Screening for renal disease in a remote Aboriginal community using the Bayer DCA 2000
Shephard, Mark Douglas
Allen, G G
Australian Institute of Medical Scientists
End-stage renal disease among Aboriginal Australians has reached alarming proportions during the past decade. The early identification of this disease through community screening programs is a key strategy in reducing the long-term financial and cultural burden of the disease. The small point-of-care Bayer DCA 2000 analyser, which tests for urine albumin:creatinine ratio (ACR), was used as a marker for early renal disease in an adult screening program in a remote South Australian Aboriginal community. Nineteen percent of 149 adults screened had previously undiagnosed persistent microalbuminuria (ACR between 3.4 and 33.9 mg/mmol), while a further 9% had persistent overt albuminuria (ACR greater than or equal to 34 mg/mmol). Aboriginal health workers were trained in the operation of the DCA 2000 to enable screening to be an ongoing, sustainable activity within the community setting. The DCA exhibited excellent analytical performance characteristics and was robust and reliable throughout the study period.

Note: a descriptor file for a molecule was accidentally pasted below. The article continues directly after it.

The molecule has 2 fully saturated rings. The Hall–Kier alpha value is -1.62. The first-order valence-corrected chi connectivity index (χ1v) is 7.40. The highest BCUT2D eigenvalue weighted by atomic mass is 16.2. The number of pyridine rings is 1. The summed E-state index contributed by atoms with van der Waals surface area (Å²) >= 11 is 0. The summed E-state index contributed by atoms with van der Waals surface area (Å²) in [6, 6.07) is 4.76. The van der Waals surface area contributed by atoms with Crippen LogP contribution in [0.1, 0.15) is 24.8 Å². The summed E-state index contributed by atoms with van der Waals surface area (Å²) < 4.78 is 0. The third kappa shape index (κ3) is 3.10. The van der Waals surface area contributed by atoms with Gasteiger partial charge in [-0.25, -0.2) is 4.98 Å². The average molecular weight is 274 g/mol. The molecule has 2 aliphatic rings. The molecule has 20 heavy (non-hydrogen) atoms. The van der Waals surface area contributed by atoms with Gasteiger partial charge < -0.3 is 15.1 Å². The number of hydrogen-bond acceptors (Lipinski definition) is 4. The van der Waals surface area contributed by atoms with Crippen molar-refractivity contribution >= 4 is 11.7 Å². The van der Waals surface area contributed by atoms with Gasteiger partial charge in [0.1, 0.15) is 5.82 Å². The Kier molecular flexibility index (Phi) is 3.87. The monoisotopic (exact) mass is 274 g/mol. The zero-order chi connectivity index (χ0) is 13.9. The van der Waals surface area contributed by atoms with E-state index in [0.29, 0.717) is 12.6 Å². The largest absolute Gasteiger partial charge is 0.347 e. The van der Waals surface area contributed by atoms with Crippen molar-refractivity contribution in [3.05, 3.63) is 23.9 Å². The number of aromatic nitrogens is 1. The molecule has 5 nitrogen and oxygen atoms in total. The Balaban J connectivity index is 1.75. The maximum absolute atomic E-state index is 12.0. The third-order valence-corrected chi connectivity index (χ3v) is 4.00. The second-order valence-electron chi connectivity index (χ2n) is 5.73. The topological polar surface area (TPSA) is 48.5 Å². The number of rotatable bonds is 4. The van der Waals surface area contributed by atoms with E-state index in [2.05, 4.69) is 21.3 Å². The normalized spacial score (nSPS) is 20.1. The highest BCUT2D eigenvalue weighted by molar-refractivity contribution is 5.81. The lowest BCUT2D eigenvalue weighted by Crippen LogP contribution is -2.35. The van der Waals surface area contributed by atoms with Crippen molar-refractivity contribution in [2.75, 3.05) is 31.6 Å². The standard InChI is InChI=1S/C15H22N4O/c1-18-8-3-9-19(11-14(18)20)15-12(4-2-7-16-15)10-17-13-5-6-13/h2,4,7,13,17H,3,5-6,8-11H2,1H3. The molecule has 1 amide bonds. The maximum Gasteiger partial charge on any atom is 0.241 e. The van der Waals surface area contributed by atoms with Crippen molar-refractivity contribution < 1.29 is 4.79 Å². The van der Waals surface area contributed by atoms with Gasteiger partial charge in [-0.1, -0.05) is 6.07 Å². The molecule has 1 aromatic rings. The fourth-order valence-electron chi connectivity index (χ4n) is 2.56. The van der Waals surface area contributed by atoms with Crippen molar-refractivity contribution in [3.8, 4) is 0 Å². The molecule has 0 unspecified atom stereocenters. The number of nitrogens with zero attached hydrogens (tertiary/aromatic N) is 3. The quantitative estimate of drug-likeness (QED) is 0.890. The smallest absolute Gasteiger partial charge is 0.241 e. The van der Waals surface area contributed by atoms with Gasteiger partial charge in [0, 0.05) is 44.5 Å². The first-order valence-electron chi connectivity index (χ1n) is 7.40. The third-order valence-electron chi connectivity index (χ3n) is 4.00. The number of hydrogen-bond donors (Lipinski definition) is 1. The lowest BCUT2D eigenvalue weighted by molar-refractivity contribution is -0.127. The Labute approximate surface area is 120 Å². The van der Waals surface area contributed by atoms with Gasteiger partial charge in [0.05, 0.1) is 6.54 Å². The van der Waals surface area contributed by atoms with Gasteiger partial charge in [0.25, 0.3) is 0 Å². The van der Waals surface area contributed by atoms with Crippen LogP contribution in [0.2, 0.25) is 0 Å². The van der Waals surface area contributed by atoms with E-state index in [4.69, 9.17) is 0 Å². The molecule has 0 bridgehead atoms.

Health services, Aboriginal peoples, Chronic illness, Renal disease
Shephard, M.D. and Allen, G.G., 2001. Screening for renal disease in a remote Aboriginal community using the Bayer DCA 2000. Australian Journal of Medical Science 22, 164-170.